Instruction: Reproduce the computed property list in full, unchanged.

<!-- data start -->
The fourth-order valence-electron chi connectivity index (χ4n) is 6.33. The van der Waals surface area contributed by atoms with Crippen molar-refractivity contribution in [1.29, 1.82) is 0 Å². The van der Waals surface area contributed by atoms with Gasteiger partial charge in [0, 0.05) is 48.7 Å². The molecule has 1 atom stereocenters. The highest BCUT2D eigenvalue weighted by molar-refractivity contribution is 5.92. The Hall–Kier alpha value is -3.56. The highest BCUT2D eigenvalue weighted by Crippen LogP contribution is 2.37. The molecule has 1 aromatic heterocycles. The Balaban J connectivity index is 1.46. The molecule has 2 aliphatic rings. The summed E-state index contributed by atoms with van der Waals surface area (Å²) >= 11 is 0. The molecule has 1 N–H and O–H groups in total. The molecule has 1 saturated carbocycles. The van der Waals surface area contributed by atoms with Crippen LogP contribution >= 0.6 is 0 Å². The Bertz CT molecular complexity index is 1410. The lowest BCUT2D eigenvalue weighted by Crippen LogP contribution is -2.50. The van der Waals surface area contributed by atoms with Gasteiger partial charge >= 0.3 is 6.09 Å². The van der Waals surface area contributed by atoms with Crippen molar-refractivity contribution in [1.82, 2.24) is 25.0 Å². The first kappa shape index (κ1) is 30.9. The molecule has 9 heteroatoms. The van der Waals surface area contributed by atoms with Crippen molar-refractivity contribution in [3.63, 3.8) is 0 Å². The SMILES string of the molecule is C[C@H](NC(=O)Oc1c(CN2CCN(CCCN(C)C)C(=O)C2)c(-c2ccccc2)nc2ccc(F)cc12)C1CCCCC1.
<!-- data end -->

The fourth-order valence-electron chi connectivity index (χ4n) is 6.33. The van der Waals surface area contributed by atoms with Crippen molar-refractivity contribution in [1.29, 1.82) is 0 Å². The van der Waals surface area contributed by atoms with Gasteiger partial charge in [0, 0.05) is 48.7 Å². The molecule has 1 atom stereocenters. The highest BCUT2D eigenvalue weighted by molar-refractivity contribution is 5.92. The Hall–Kier alpha value is -3.56. The highest BCUT2D eigenvalue weighted by Crippen LogP contribution is 2.37. The molecule has 1 aromatic heterocycles. The Balaban J connectivity index is 1.46. The molecule has 2 aliphatic rings. The summed E-state index contributed by atoms with van der Waals surface area (Å²) >= 11 is 0. The molecule has 1 N–H and O–H groups in total. The molecule has 1 saturated carbocycles. The van der Waals surface area contributed by atoms with Crippen LogP contribution >= 0.6 is 0 Å². The Bertz CT molecular complexity index is 1410. The lowest BCUT2D eigenvalue weighted by Crippen LogP contribution is -2.50. The van der Waals surface area contributed by atoms with Gasteiger partial charge >= 0.3 is 6.09 Å². The van der Waals surface area contributed by atoms with Crippen molar-refractivity contribution in [1.82, 2.24) is 25.0 Å². The first kappa shape index (κ1) is 30.9. The molecule has 9 heteroatoms. The van der Waals surface area contributed by atoms with Crippen molar-refractivity contribution in [3.63, 3.8) is 0 Å². The SMILES string of the molecule is C[C@H](NC(=O)Oc1c(CN2CCN(CCCN(C)C)C(=O)C2)c(-c2ccccc2)nc2ccc(F)cc12)C1CCCCC1.